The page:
Studler U, Gluecker T, Bongartz G, Roth J, Steinbrich W. Image quality from high-resolution CT of the lung: comparison of axial scans and of sections reconstructed from volumetric data acquired using MDCT. AJR Am J Roentgenol. 2005;185(3):602-607. [PubMed]
 
van der Bruggen-Bogaarts BA, Broerse JJ, Lammers JW, van Waes PF, Geleijns J. Radiation exposure in standard and high-resolution chest CT scans. Chest. 1995;107(1):113-115. [PubMed] [CrossRef]
 
Cury RC, Feuchtner G, Mascioli C, et al. Cardiac CT in the emergency department: convincing evidence, but cautious implementation. J Nucl Cardiol. 2011;18(2):331-341. [PubMed] [CrossRef]
 
Hendrick RE. Radiation doses and cancer risks from breast imaging studies. Radiology. 2010;257(1):246-253. [PubMed] [CrossRef]
 
Diederich S, Wormanns D, Semik M, et al. Screening for early lung cancer with low-dose spiral CT: prevalence in 817 asymptomatic smokers. Radiology. 2002;222(3):773-781. [PubMed] [CrossRef]
 
Einstein AJ, Sanz J, Dellegrottaglie S, et al. Radiation dose and cancer risk estimates in 16-slice computed tomography coronary angiography. J Nucl Cardiol. 2008;15(2):232-240. [PubMed] [CrossRef]
 
Hunold P, Vogt FM, Schmermund A, et al. Radiation exposure during cardiac CT: effective doses at multi-detector row CT and electron-beam CT. Radiology. 2003;226(1):145-152. [PubMed] [CrossRef]
 
Hurwitz LM, Yoshizumi TT, Reiman RE, et al. Radiation dose to the female breast from 16-MDCT body protocols. AJR Am J Roentgenol. 2006;186(6):1718-1722. [PubMed] [CrossRef]
 
Mayo JR, Webb WR, Gould R, et al. High-resolution CT of the lungs: an optimal approach. Radiology. 1987;163(2):507-510. [PubMed]
 
Shuman WP, Branch KR, May JM, et al. Whole-chest 64-MDCT of emergency department patients with nonspecific chest pain: Radiation dose and coronary artery image quality with prospective ECG triggering versus retrospective ECG gating. AJR Am J Roentgenol. 2009;192(6):1662-1667. [PubMed] [CrossRef]
 
Brix G, Lechel U, Glatting G, et al. Radiation exposure of patients undergoing whole-body dual-modality18F-FDG PET/CT examinations. J Nucl Med. 2005;46(4):608-613. [PubMed]
 
Murano T, Minamimoto R, Senda M, et al. Radiation exposure and risk-benefit analysis in cancer screening using FDG-PET: results of a Japanese nationwide survey. Ann Nucl Med. 2011;25(9):657-666. [PubMed] [CrossRef]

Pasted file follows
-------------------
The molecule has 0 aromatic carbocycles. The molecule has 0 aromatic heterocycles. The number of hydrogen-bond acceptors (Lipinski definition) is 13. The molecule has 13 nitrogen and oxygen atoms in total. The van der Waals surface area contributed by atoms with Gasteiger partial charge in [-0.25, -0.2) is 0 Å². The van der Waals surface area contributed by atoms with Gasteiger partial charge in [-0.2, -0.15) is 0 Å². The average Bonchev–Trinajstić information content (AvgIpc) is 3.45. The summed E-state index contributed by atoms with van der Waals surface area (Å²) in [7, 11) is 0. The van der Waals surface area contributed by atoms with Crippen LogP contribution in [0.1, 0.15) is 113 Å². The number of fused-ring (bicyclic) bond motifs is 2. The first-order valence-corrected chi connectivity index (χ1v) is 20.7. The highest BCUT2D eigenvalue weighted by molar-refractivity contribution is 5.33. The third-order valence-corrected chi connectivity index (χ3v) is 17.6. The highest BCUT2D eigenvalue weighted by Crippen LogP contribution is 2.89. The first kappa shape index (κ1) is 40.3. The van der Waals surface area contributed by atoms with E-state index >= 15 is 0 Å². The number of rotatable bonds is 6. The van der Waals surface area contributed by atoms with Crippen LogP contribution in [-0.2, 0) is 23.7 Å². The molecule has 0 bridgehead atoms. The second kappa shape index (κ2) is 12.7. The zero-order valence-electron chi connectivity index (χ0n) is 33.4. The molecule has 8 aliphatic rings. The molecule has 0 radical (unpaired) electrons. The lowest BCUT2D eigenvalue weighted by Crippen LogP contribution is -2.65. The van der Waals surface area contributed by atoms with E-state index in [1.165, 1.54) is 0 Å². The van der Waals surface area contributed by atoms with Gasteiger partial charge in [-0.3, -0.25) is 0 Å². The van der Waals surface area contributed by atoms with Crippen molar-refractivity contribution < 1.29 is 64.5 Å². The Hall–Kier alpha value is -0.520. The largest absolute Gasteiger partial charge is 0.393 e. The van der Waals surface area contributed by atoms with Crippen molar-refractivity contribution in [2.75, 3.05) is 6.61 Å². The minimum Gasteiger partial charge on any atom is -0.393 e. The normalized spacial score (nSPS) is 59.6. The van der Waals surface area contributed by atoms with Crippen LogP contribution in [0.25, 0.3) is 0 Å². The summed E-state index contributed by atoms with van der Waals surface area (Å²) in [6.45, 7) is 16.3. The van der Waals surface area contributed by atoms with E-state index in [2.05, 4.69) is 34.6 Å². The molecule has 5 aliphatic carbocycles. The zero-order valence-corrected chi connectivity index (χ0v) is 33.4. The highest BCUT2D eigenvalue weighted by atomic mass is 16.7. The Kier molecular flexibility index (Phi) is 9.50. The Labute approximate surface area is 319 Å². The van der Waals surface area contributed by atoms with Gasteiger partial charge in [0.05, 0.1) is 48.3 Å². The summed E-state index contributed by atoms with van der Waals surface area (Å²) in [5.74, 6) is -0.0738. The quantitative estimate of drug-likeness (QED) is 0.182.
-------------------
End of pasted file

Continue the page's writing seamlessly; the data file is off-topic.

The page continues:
Khamwan K, Krisanachinda A, Pasawang P. The determination of patient dose from (18)F-FDG PET/CT examination. Radiat Prot Dosimetry. 2010;141(1):50-55. [PubMed] [CrossRef]
 
Einstein AJ, Henzlova MJ, Rajagopalan S. Estimating risk of cancer associated with radiation exposure from 64-slice computed tomography coronary angiography. JAMA. 2007;298(3):317-323. [PubMed] [CrossRef]
 
Remy-Jardin M, Pistolesi M, Goodman LR, et al. Management of suspected acute pulmonary embolism in the era of CT angiography: a statement from the Fleischner Society. Radiology. 2007;245(2):315-329. [PubMed] [CrossRef]
 
Sadigh G, Kelly AM, Cronin P. Challenges, controversies, and hot topics in pulmonary embolism imaging. AJR Am J Roentgenol. 2011;196(3):497-515. [PubMed] [CrossRef]
 
Stein PD, Woodard PK, Weg JG, et al;. PIOPED II Investigators PIOPED II Investigators. Diagnostic pathways in acute pulmonary embolism: recommendations of the PIOPED II Investigators. Radiology. 2007;242(1):15-21. [PubMed] [CrossRef]
 
Hurwitz LM, Yoshizumi T, Reiman RE, et al. Radiation dose to the fetus from body MDCT during early gestation. AJR Am J Roentgenol. 2006;186(3):871-876. [PubMed] [CrossRef]
 
Aberle DR, Adams AM, Berg CD, et al;. National Lung Screening Trial Research Team National Lung Screening Trial Research Team. Reduced lung-cancer mortality with low-dose computed tomographic screening. N Engl J Med. 2011;365(5):395-409. [PubMed] [CrossRef]
 
Halpern EJ. Triple-rule-out CT angiography for evaluation of acute chest pain and possible acute coronary syndrome. Radiology. 2009;252(2):332-345. [PubMed] [CrossRef]